[Numpy-discussion] [IPython-dev] Discussion with Guido van Rossum and (hopefully) core python-dev on scientific Python and Python3
Mon Feb 13 20:19:16 CST 2012
It might be nice to turn the matrix class into a short class hierarchy,
something like this:
class TriangularMatrix(MatrixBase) # Maybe a few variations of upper/lower
triangular and whether the diagonal is stored
These other matrix classes could use packed storage, and could call the
specific optimized BLAS/LAPACK functions to get higher performance when it
is known the matrix is triangular or symmetric. I'm not sure whether this
affects the discussion of the matrix * and \ operators, but it's a
possibility to consider.
On Mon, Feb 13, 2012 at 4:53 PM, Aaron Meurer <email@example.com> wrote:
> I'd like the ability to make "in" (i.e., __contains__) return
> something other than a bool.
> Also, the ability to make the x < y < z syntax would be useful. It's
> been suggested that the ability to override the boolean operators
> (and, or, not) would be the way to do this (pep 335), though I'm not
> 100% convinced that's the way to go.
> Aaron Meurer
> On Mon, Feb 13, 2012 at 2:55 PM, Fernando Perez <firstname.lastname@example.org>
> > Hi folks,
> > [ I'm broadcasting this widely for maximum reach, but I'd appreciate
> > it if replies can be kept to the *numpy* list, which is sort of the
> > 'base' list for scientific/numerical work. It will make it much
> > easier to organize a coherent set of notes later on. Apology if
> > you're subscribed to all and get it 10 times. ]
> > As part of the PyData workshop (http://pydataworkshop.eventbrite.com)
> > to be held March 2 and 3 at the Mountain View Google offices, we have
> > scheduled a session for an open discussion with Guido van Rossum and
> > hopefully as many core python-dev members who can make it. We wanted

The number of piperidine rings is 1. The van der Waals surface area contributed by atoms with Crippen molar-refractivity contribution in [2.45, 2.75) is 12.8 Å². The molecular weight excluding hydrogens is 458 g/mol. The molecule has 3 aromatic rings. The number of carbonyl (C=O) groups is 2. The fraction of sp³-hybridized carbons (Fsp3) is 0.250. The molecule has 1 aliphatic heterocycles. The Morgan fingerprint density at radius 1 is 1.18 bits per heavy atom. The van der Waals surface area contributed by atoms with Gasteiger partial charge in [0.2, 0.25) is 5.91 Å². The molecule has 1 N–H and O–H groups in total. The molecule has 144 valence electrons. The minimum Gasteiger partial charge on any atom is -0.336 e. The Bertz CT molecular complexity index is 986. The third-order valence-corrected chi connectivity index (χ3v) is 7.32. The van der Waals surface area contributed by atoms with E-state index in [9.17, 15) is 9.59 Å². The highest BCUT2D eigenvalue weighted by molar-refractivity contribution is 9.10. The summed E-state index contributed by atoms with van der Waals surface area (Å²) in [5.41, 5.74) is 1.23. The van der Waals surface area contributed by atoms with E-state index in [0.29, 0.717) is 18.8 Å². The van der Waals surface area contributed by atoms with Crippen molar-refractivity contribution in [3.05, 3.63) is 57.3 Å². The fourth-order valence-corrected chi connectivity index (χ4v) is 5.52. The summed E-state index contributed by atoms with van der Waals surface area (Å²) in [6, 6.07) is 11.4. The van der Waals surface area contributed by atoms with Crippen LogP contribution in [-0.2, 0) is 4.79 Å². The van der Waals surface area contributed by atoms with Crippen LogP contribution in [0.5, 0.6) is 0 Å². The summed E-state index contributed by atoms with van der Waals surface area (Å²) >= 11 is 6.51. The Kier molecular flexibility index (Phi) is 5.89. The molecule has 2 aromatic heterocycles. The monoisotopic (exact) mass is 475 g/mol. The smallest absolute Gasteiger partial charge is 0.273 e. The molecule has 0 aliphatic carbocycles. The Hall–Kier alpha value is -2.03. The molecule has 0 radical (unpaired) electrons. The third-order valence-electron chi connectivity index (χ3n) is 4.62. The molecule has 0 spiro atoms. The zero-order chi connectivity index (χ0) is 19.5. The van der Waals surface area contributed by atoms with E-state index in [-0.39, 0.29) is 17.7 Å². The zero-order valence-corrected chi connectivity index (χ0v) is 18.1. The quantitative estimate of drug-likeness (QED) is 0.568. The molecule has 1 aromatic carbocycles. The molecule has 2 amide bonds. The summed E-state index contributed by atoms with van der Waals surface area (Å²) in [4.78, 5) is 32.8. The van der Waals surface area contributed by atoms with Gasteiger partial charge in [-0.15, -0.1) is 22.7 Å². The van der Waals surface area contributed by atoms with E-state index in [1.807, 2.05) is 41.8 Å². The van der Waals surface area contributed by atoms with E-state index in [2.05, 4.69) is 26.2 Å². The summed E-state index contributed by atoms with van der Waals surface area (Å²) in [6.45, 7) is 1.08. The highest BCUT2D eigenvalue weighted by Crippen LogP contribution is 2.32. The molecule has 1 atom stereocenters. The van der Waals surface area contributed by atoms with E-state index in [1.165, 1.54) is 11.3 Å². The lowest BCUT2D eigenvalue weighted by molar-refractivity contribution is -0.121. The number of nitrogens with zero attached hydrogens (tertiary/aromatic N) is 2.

> > to seize the combined opportunity of the PyData workshop bringing a
> > number of 'scipy people' to Google with the timeline for Python 3.3,
> > the first release after the Python language moratorium, being within
> > sight: http://www.python.org/dev/peps/pep-0398.
> > While a number of scientific Python packages are already available for
> > Python 3 (either in released form or in their master git branches),
> > it's fair to say that there hasn't been a major transition of the
> > scientific community to Python3. Since there is no more development
> > being done on the Python2 series, eventually we will all want to find
> > ways to make this transition, and we think that this is an excellent
> > time to engage the core python development team and consider ideas
> > that would make Python3 generally a more appealing language for
> > scientific work. Guido has made it clear that he doesn't speak for
> > the day-to-day development of Python anymore, so we all should be
> > aware that any ideas that come out of this panel will still need to be
> > discussed with python-dev itself via standard mechanisms before
> > anything is implemented. Nonetheless, the opportunity for a solid
> > face-to-face dialog for brainstorming was too good to pass up.
> > The purpose of this email is then to solicit, from all of our
> > community, ideas for this discussion. In a week or so we'll need to
> > summarize the main points brought up here and make a more concrete
> > agenda out of it; I will also post a summary of the meeting afterwards
> > here.
> > Anything is a valid topic, some points just to get the conversation
> > - Extra operators/PEP 225. Here's a summary from the last time we
> > went over this, years ago at Scipy 2008:
> > and the current status of the document we wrote about it is here:
> > - Improved syntax/support for rationals or decimal literals? While
> > Python now has both decimals
> > (http://docs.python.org/library/decimal.html) and rationals
> > (http://docs.python.org/library/fractions.html), they're quite clunky
> > to use because they require full constructor calls. Guido has
> > mentioned in previous discussions toying with ideas about support for
> > different kinds of numeric literals...